The Fallopian tubes (or tuba uterina, rarely also oviduct) are among the non-visible female secondary sexual characteristics in humans. The egg cell is fertilized in the fallopian tubes. The fallopian tubes allow the fertilized egg cell to be transported further into the uterus.
The anatomy of the female sexual and reproductive organs clearly shows the fallopian tubes and ovaries.
The fallopian tubes, along with the uterus, vagina and ovaries, are one of the secondary sexual characteristics of women. The fallopian tubes are located inside the body.
They take up mature egg cells from the ovaries, provide space for fertilization - if sperm is present - and then ensure that the embryo (or zygote) is transported further into the uterus.
The fallopian tubes were first mentioned around 300 BC by the scholar Herophilos of Chalkedon, and an exact description was given by Gabriele Falloppio in the 16th century.
The fallopian tubes of humans are about 10 to 15 cm long and resemble a tube in their appearance. The end of the fallopian tube is funnel-shaped. Fringes (fimbriae), 1 to 2 cm long, hang from the funnel and enclose the ovaries at the time of ovulation. With the help of the fringes, the fallopian tube picks up the egg jumping out of Graaf's follicle.
At the other end, the fallopian tube opens into the uterus. The fallopian tube decreases in size below. The fallopian tube is also surrounded by a layer of muscle to allow contractions. Inside the fallopian tube there are smooth muscles and a mucous membrane that changes over the course of the cycle. The mucous membrane consists of ciliate and secrotic cells.
With their rhythmic movements in the direction of the uterus, the ciliated cells ensure that the egg cell or zygote gets into the uterus and can implant there. The secrotic cells ensure the build-up of secretion, which is responsible for ensuring that both egg cells and sperm find optimal conditions in the fallopian tube.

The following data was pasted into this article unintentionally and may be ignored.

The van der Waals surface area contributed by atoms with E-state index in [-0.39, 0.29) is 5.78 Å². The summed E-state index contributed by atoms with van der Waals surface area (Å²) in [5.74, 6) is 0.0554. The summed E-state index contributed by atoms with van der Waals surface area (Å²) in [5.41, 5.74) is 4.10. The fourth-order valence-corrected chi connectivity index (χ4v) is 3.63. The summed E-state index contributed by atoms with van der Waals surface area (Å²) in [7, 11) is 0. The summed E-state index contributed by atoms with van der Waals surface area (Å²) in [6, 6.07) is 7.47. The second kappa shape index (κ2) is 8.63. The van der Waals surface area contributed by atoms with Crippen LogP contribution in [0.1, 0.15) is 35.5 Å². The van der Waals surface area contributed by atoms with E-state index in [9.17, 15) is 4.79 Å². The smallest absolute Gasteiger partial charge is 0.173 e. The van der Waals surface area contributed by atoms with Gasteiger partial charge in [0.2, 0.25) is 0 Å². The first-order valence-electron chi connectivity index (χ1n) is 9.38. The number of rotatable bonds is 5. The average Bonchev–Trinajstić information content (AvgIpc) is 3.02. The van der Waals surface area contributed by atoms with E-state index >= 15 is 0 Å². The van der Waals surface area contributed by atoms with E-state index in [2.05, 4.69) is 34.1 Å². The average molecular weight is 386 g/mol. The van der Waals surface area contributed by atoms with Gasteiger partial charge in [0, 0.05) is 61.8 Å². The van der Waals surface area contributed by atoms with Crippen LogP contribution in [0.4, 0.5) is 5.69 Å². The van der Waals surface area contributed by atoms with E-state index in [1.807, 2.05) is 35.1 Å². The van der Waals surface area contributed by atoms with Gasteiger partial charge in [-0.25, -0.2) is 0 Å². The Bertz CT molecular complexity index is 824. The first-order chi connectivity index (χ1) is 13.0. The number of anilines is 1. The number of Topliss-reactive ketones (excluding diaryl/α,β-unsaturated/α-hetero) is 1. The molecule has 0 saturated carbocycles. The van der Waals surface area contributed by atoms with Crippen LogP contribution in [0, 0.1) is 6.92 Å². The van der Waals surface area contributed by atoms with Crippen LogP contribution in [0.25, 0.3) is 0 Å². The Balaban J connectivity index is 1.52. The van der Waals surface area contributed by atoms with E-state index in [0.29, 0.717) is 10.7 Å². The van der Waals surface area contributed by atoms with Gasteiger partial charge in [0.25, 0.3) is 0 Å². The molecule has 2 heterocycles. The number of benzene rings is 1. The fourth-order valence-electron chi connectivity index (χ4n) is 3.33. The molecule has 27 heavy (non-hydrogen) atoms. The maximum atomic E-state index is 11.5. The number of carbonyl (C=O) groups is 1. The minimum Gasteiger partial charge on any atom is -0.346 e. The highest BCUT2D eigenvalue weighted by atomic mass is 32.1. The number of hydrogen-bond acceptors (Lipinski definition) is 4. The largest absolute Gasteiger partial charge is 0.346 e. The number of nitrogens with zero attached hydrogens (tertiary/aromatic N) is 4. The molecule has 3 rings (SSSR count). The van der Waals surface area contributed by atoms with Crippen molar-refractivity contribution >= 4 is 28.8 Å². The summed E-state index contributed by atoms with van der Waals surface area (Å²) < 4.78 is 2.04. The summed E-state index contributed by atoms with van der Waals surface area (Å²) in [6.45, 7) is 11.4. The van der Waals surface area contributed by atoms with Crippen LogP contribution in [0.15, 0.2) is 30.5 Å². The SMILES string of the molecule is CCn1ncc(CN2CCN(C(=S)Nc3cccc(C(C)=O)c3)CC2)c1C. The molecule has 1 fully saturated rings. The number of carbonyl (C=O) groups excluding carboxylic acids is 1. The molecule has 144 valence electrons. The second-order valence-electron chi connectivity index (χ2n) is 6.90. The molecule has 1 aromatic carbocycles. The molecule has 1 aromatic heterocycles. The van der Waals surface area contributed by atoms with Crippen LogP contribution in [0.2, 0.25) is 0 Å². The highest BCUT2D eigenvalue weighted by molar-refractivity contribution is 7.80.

The ratio of ciliated and secrotic cells varies greatly depending on the day of the cycle. After the onset of menopause, the ratio changes permanently; Overall, secrotic cells and ciliated cells decrease rapidly.
As soon as a follicle has matured in the ovaries, the fimbriae span the ovary. To do this, you straighten up and perform rhythmic movements. The fallopian tube begins to contract.
As soon as the follicle has expelled the mature egg and the fimbriae have picked it up, the contractions stop. Once the mature egg has arrived in the fallopian tube, the ciliated cells begin to move towards the uterus. This transports the egg, which cannot move itself, towards the uterus. Additional muscle contractions of the fallopian tube accelerate further transport. An egg cell can be fertilized up to about 12 hours after ovulation.
If she encounters sperm cells that have also entered the fallopian tubes during this period, fertilization can take place. The fallopian tubes then ensure that the embryo is transported further into the uterus. The embryo needs about 3 to 5 days for the journey. During the transport, the first cell divisions are fed up in the fallopian tube. The zygote finally reaches the uterus at around the 12 to 16 cell stage.
As a rule, fallopian tubes do not cause discomfort. Even inflammation of the fallopian tube usually goes unnoticed by the woman.
False fallopian tubes that are not fully functional usually only become noticeable if a woman does not become pregnant despite regular sexual contact (unfulfilled desire to have children). In about 50% of all cases this is caused by sterility of the woman, caused by glued fallopian tubes. If a fallopian tube is blocked or stuck together, the egg cell and sperm cannot meet, and further transport to the uterus is not possible.
As part of a sterility diagnosis, the permeability of the tubes is checked by injecting a contrast liquid. Adhesion and blockages are caused by an unrecognized and treated inflammation of the fallopian tubes, and more rarely also by the presence of endometriosis.
In 0.75% of all desired pregnancies, the zygote does not implant itself in the uterus, but rather in the fallopian tube. It is believed that more than half of all ectopic pregnancies go unnoticed because the embryo is rejected quite early. The woman does not notice that there was a pregnancy.
If the embryo remains in the fallopian tube for too long and continues to develop there, complications arise. The size of the embryo and the simultaneous shortage of space in the fallopian tube lead to a fallopian tube rupture, which in the worst case can lead to serious poisoning of the entire abdominal cavity.
Women with broken fallopian tubes can easily get pregnant with the help of assisted reproduction (IVF).